Jimmy Rogers was born James A. Lane on this day in 1924.

As Wayne Everett Goins notes in Blues All Day Long, his new biography of Rogers, the legendary guitarist carried a no-nonsense version of how he came to be.

“My mother was Grossie Jackson,” Rogers said. “My father’s name was Roscoe . . . He was from Georgia, around Atlanta. So he came up there in Mississippi, workin’, I guess. They got together and I was born.”

Under a bad sign? Was mojo involved? Did he ask for milk and his mama gave him gasoline? Apparently not, though Jimmy’s father Roscoe did suffer the blues-inflected fate of being killed in a workplace altercation when his son was two.

Eventually, Jimmy came into the care of LeAnna Jackson, Grossie’s mother. LeAnna cleaned railroad cars for the Illinois Central, and young Jimmy took to riding the rails alongside her while she worked. During time at home he shot rabbits with future harmonica virtuoso James “Snooky” Pryor, or rather, Jimmy shot a rifle and Snooky flung a three-foot stick with deadly accuracy. Jimmy also fell in with a young John Lee Hooker, who had eyes for Jimmy’s teenaged aunt, Annie Lou.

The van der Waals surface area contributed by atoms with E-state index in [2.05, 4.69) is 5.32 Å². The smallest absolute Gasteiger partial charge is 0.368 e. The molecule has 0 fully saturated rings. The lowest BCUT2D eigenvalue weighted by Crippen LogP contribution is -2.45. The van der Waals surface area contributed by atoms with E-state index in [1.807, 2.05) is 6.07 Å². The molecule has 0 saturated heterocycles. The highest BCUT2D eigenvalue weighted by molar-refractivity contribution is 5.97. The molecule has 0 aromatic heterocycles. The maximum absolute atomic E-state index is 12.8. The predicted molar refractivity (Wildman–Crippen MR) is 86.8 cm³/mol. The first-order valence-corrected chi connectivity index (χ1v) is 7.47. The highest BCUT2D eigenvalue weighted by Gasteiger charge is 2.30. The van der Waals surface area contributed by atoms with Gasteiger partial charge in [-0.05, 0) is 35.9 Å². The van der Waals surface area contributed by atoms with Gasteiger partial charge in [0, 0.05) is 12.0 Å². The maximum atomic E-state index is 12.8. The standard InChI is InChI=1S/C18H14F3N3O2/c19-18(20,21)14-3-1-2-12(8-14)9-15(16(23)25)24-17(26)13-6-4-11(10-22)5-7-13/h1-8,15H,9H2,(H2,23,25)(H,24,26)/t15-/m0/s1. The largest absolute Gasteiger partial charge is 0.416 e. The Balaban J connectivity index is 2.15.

Around 1950, LeAnna married Henry Rogers of Charleston, Mississippi. Though Jimmy would always sign his name “J.A. Lane,” onstage he adopted the surname of his step-grandfather. By then Jimmy had discovered the blues. He had to sneak around to listen to music at juke joints because LeAnna, like most religious folks, disapproved of the devil’s music. If Jimmy strayed musically, LeAnna saw to it he stayed on the straight and narrow otherwise. “She would get this hide [his rear end],” he said, “she’d break those switches together and get that butt, boy. And they hurt. So I was a pretty good guy.”

Jimmy was on his way to a life in the blues. Here’s a late-career appearance on Conan O’Brien with a bonus interview at the end.

 

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